- Construction site stormwater management education conducted during pre-construction meetings with participating MS4s (for more information, click on the NWA Pre-Construction Stormwater Education section below)

    - Free "Greening Your Life" online course (can count toward 10 hours of Master Gardener continuing education)

    - Annual MS4 municipal employee stormwater management trainings:

    Conducted for planning, Engineering, Code Enforcement, Streets & Transportation, Water & Wastewater, Parks & Recreation departmental staff

    Training emphases include stormwater regulations, municipal codes, construction site runoff management, municipal pollution prevention, detecting illicit discharges, and riparian management

    Workshops and Conferences

    - Host EPA Region 6 MS4 Operators and IECA Muddy Water Blues conferences

    - Coordinate MS4 Stormwater Management, Construction Stormwater, EPA Green Infrastructure conferences

    - Coordinate the "Blue Pathways" series of workshops promoting rainwater harvesting and low impact landscaping designs 

    Links for Participating MS4s

    Bella Vista

    Benton County


    Bethel Heights

    Cave Springs



    Elm Springs





    Little Flock


    Pea Ridge

    Prairie Grove




    University of Arkansas

    Washington County

    Additional Links

    Benton County Cooperative Extension Service

    Washington County Cooperative Extension Service

    Northwest Arkansas Regional Planning Commission

    Arkansas Natural Resources Commission

    Arkansas Game & Fish Commission

    Arkansas Department of Environmental Quality

    United States Environmental Protection Agency

  • NWA Pre-Construction Stormwater Education Program

    In Northwest Arkansas, local municipal construction stormwater inspectors have been frustrated with stormwater regulation non-compliance and repeated conversations about violations with improper sediment and erosion control BMP selection, installation and maintenance.  In response, Extension collaborated with representatives from the NWA Stormwater Compliance Group to develop a construction stormwater education program for contractors, developers, and persons responsible for inspecting and maintaining stormwater controls on a construction site.

    Since every construction project must meet with municipal, county or University engineering and planning staff in person before ground is broken in a “pre-construction” meeting, it presents an opportunity stormwater management and BMP expectations are clearly defined before a project begins.  A localized video emphasizing permit expectations and common BMP installation and maintenance issues  is used in conjunction with a commercially-produced video on construction site regulations and BMPs, a quiz and a resource sheet.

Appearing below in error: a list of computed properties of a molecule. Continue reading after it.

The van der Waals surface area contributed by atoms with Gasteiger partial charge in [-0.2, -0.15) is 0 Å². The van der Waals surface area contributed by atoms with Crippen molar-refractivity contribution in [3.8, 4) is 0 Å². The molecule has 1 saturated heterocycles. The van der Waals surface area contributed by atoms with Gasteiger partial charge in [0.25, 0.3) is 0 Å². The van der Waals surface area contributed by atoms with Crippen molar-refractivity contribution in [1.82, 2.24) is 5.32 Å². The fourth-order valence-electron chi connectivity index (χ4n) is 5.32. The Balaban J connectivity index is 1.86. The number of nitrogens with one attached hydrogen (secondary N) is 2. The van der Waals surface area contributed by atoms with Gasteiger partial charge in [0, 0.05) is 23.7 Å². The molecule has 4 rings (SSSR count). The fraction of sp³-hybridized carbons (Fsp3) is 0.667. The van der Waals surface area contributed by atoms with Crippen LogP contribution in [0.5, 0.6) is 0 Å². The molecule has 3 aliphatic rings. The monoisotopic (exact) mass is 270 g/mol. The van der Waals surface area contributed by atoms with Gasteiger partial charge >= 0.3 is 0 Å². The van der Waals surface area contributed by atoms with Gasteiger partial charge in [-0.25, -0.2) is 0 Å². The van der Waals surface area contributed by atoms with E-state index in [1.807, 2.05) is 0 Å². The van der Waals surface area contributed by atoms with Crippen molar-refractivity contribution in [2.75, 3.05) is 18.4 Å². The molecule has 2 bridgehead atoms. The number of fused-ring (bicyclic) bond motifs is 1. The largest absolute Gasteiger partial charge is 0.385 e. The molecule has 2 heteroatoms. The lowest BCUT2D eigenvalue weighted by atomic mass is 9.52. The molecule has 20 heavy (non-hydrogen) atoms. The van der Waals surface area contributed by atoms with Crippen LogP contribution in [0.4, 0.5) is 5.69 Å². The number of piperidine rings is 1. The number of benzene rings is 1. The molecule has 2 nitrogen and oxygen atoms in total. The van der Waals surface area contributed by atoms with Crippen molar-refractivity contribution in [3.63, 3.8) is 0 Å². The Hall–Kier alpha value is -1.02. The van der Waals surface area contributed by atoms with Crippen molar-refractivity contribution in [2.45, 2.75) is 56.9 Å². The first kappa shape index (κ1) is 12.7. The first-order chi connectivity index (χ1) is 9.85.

Pre-Construction Stormwater Education Program - outline

    Stormwater Management and Compliance on Construction Sites - Keys to Successful Projects

    Ground Control - Stormwater Pollution Prevention from Construction Sites (ExCal Visual's website)

  • UpStream Art Program - Storm Drain Murals
      Happy Fish
    Jeffi O'Kane's Happy Fish located on West Ave. and Spring Street in Fayetteville

    UpStream Art is a unique and engaging educational program which utilizes art to communicate the function and importance of storm drains. UpStream Art gives artists the opportunity to express themselves with semi-permanent public art in the form of a small-scale outdoor storm drain mural. UpStream Art draws attention to the usually discreet concrete and iron infrastructure so that passing observers stop and think about where the water flows after it enters a storm drain. If residents understand that stormwater flows untreated to our creeks, streams, rivers and lakes, then they will be more conscious in reducing their contribution of potential pollutants that can enter those waterways. This project, along with the involvement of our vibrant art community, is unique and has a positive impact on water quality protection.

    For information on this program, visit NWA Upstream Art or contact Jane Maginot at or 479-444-1755.